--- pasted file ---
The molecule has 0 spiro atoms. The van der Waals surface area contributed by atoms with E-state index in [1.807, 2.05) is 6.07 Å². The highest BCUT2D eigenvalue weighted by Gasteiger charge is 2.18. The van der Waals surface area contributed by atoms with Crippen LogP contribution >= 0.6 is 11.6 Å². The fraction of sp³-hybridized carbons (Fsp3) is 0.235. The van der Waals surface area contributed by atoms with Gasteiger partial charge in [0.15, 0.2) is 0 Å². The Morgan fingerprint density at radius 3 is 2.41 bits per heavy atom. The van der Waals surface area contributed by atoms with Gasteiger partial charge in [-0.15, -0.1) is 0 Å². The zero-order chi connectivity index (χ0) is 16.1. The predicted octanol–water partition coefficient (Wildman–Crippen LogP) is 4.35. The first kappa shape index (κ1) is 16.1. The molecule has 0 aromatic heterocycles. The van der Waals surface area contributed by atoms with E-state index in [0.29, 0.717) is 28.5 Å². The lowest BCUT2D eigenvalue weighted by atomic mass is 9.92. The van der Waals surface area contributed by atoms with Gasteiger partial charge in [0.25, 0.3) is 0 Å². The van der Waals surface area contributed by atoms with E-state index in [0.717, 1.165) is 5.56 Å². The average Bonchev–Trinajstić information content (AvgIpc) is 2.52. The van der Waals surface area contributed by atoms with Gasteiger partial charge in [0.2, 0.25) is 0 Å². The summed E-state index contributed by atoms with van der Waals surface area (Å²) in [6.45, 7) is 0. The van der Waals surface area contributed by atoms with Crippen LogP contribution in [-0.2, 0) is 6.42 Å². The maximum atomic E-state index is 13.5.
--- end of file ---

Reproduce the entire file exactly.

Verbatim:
The molecule has 0 spiro atoms. The van der Waals surface area contributed by atoms with E-state index in [1.807, 2.05) is 6.07 Å². The highest BCUT2D eigenvalue weighted by Gasteiger charge is 2.18. The van der Waals surface area contributed by atoms with Crippen LogP contribution >= 0.6 is 11.6 Å². The fraction of sp³-hybridized carbons (Fsp3) is 0.235. The van der Waals surface area contributed by atoms with Gasteiger partial charge in [0.15, 0.2) is 0 Å². The Morgan fingerprint density at radius 3 is 2.41 bits per heavy atom. The van der Waals surface area contributed by atoms with Gasteiger partial charge in [-0.15, -0.1) is 0 Å². The zero-order chi connectivity index (χ0) is 16.1. The predicted octanol–water partition coefficient (Wildman–Crippen LogP) is 4.35. The first kappa shape index (κ1) is 16.1. The molecule has 0 aromatic heterocycles. The van der Waals surface area contributed by atoms with E-state index in [0.29, 0.717) is 28.5 Å². The lowest BCUT2D eigenvalue weighted by atomic mass is 9.92. The van der Waals surface area contributed by atoms with Gasteiger partial charge in [0.25, 0.3) is 0 Å². The van der Waals surface area contributed by atoms with E-state index in [0.717, 1.165) is 5.56 Å². The average Bonchev–Trinajstić information content (AvgIpc) is 2.52. The van der Waals surface area contributed by atoms with Gasteiger partial charge in [0.2, 0.25) is 0 Å². The summed E-state index contributed by atoms with van der Waals surface area (Å²) in [6.45, 7) is 0. The van der Waals surface area contributed by atoms with Crippen LogP contribution in [-0.2, 0) is 6.42 Å². The maximum atomic E-state index is 13.5.